emphasized the classical line behind Jamison's compelling modern
      dance technique and garnered her scores of new fans. Jamison's
      celebrity advanced, and she appeared as a guest artist with the San
      Francisco Ballet, the Swedish Royal Ballet, the Cullberg Ballet, and
      the Vienna State Ballet. In 1977 she created the role of Potiphar's
      Wife in John Neumeier's "Josephslegende" for the Vienna State Opera,
      and in 1978 she appeared in Maurice BĂ©jart's updated version of "Le
      Spectre de la Rose" with the Ballet of the Twentieth Century.

      Several choreographers sought to work with Jamison as a solo artist,
      and important collaborations included John Parks' "Nubian Lady"
      (1972), John Butler's "Facets" (1976), and Ulysses Dove's "Inside"

      In 1980 Jamison left the Ailey company to star in the Broadway
      musical "Sophisticated Ladies," set to the music of Duke Ellington.
      She later turned her formidable talent to choreography, where her work
      has been marked by a detached sensuality and intensive responses to

      Jamison founded her own dance company, the Jamison Project, "to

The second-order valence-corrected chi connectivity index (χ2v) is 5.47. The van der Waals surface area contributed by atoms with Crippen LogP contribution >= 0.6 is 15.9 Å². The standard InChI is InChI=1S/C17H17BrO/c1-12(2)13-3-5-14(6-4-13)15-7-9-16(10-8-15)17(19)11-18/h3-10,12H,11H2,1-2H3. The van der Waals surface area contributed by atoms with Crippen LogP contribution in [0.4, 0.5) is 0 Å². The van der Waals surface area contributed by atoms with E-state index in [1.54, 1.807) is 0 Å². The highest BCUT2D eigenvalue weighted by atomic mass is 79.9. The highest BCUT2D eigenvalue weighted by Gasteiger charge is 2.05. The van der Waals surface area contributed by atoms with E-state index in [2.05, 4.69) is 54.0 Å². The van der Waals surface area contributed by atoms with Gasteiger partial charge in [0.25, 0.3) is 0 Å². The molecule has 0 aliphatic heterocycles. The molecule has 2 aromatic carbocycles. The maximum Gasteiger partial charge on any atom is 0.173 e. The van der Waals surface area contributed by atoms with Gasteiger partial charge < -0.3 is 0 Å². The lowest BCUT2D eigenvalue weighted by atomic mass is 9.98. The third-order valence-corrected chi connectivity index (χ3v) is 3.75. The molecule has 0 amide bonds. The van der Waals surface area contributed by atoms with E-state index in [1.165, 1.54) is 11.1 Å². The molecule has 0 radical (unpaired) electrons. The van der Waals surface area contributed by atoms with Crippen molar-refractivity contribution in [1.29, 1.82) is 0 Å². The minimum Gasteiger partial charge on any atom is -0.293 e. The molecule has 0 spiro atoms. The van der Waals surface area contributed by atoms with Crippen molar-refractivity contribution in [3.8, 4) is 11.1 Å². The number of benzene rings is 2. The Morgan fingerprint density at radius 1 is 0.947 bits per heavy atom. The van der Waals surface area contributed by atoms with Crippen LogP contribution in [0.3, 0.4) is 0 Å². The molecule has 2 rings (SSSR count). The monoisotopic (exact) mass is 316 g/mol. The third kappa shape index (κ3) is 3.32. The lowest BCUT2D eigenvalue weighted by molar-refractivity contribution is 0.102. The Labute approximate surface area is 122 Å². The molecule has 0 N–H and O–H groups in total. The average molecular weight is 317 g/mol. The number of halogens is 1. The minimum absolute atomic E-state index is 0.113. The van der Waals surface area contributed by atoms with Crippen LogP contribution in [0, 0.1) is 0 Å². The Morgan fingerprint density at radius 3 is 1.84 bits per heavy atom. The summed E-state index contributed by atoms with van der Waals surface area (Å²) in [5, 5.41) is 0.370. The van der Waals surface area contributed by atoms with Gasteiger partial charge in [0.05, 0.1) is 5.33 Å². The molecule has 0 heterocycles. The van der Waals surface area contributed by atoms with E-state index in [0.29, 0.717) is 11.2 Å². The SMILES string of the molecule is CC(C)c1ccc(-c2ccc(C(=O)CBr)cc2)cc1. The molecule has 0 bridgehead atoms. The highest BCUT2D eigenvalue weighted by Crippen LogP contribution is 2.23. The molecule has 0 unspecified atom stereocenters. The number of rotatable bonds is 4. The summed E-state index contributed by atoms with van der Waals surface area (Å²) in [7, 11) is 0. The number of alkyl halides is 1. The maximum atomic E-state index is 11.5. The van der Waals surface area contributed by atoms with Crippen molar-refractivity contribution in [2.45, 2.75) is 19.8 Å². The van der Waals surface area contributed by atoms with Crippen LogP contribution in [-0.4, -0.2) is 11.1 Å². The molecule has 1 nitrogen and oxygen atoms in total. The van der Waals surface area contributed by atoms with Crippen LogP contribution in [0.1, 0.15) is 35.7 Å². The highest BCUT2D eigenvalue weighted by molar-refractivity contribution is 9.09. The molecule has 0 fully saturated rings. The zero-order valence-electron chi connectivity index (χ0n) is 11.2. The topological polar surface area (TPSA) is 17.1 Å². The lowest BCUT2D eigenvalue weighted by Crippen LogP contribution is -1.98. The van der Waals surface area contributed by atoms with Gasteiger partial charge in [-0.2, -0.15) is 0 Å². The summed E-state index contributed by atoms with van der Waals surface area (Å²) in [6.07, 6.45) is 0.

explore the opportunities of getting a group of dancers together,
      for both my choreography [and] to commission works from others."
      Alvin Ailey's failing health caused Jamison to rejoin the AAADT as
      artistic associate for the 1988-1989 season. In December 1989 Ailey
      died, and Jamison was named artistic director of the company. She
      has continued to choreograph, and her ballets include "Divining"
      1984), "Forgotten Time" (1989), and "Hymn" (1993), all performed by he

      Jamison has received numerous awards and honors, including a
      Presidential Appointment to the National Council of the Arts, the 1972
      DANCE MAGAZINE Award, and the Candace Award from the National
      Coalition of One Hundred Black Women. Her greatest achievement as a
      dancer was an inspiring ability to seem supremely human and emotive
      within an elastic and powerful dance technique.

    Your message has been successfully submitted and would be delivered to recipients shortly.